by Piia Veikkolainen, TALLINN
The quiet former fishermen’s district of Kalamaja is today one of Tallinn’s last remaining areas with a hodgepodge of old wooden houses and old-fashioned industrial complexes. The neighbourhood has recently seen a trendy revival, similar to what happened in the Soho districts of New York and London, even though on a smaller scale. Kalamaja has developed a bohemian atmosphere and become a popular residential area and meeting place for the hipsters, trendsetters, artists and young creative people of Tallinn, the capital of Estonia.
Today Kalamaja houses trendy boutiques, flea markets, plenty of excellent restaurants, eateries, pubs and the newest coffee shops in town frequented mostly by locals. The surroundings are still a bit rundown, with plenty of abandoned houses and factories; however, the district is on the rise more than ever and as a consequence real estate prices have become tremendously high over the last few years.
Kalamaja – literally meaning “Fish House” in Estonian – served throughout most of Tallinn’s history as the town’s main fishing harbour, and was home to fishermen, sailors, dock workers and shipbuilders. Everything changed in 1870 when Tallinn was connected to St. Petersburg by railroad. Suddenly enormous factories started to grow in this part of town, bringing with them an influx of thousands of new workers. There are, in fact, still quite a few industrial complexes and sea-oriented businesses operating in the area due to the proximity of the harbours and rail-lines that border the district.
Located northeast between the scenic coast and Tallinn Old Town, the fairly tourist-free area of Kalamaja is just a 30 minute walk away from the city centre. If you do not feel like walking you can also take trams 1 or 2 heading towards Kopli and get off at Balti Jaam or Telliskivi.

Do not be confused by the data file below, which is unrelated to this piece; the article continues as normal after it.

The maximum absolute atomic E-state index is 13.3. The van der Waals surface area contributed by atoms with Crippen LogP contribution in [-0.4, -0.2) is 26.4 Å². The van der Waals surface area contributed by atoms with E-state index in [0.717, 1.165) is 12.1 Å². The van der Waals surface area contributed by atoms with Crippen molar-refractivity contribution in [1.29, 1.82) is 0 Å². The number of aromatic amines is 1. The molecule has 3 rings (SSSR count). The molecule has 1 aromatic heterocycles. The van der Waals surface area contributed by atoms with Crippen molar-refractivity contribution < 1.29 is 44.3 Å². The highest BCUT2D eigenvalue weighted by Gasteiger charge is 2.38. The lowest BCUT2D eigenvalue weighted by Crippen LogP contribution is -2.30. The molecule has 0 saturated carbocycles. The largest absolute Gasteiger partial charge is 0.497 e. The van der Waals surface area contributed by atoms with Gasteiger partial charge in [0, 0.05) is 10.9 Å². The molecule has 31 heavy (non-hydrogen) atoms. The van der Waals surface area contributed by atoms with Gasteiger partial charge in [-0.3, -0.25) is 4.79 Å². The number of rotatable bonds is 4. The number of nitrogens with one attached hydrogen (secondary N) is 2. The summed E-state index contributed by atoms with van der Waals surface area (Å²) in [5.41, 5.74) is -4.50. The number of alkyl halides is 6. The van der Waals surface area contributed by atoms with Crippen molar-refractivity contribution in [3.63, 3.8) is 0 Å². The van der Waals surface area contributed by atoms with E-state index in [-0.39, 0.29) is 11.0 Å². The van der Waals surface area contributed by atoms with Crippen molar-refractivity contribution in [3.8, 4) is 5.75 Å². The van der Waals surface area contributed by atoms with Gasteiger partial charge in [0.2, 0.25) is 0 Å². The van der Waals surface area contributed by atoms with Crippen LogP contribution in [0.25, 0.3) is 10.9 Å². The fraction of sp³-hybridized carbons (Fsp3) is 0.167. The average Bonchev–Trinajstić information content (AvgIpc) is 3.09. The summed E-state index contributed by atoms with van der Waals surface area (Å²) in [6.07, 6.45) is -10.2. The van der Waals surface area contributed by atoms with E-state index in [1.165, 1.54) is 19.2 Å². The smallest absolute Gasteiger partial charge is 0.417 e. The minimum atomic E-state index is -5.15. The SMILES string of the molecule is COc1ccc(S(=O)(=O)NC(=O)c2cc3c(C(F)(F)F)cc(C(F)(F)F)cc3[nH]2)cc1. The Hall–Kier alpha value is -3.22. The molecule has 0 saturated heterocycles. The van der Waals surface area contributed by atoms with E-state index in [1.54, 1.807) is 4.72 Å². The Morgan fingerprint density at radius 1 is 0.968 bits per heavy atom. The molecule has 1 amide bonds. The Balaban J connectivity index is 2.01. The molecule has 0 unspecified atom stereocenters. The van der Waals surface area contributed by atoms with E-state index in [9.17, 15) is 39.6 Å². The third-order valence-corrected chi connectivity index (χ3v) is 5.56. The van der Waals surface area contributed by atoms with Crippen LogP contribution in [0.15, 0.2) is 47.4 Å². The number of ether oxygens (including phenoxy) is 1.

The old and simple wooden houses originally built to accommodate working class have now become Kalamaja’s architectural legacy and give the neighbourhood its unforgettable charm. The most architecturally unique of these houses are called ‘Tallinn Houses’. Built in the 1920s and 1930s, these two-to-three-storey residential houses are made of two symmetrical wooden wings separated by a central stone staircase. Today there are about 500 of these houses in the city. The most beautiful and colourful houses can be found along Salme Street.
Just walking around in Kalamaja soaking up the history and charm is an experience itself. Besides being home to some architectural and often neglected delights, Kalamaja accommodates some very interesting sights such as the fascinating Patarei Prison and Sea Fortress, Kalamaja Cemetery Park and the Estonian Maritime Museum of Sea Plane Harbour, just to name a few. Many of these places of interest are found along the Culture Kilometre that runs along the coast between Kalamaja and the passenger harbour. You can even try to shop like a Soviet in the old times at Balti Jaam Market, where you can find anything and everything you can possibly imagine.
Another good way to experience the bohemian phenomenon of Kalamaja is to visit Telliskivi Creative City (Telliskivi Loomelinnak), just around the corner from Balti Jaam Market. It is the heart and soul of Kalamaja, a revamped complex of 11 old industrial buildings that has become a magnet for all kinds of creative initiatives and activities. Telliskivi Creative City is a popular hangout, with off-beat restaurants, pubs, art expos, trendy boutiques, antique shops, alternative theatre, clubs and so much more. This is a must-visit place in Kalamaja!
Bohemian Adventures in Tallinn's Fish House
by Piia Veikkolainen, TALLINN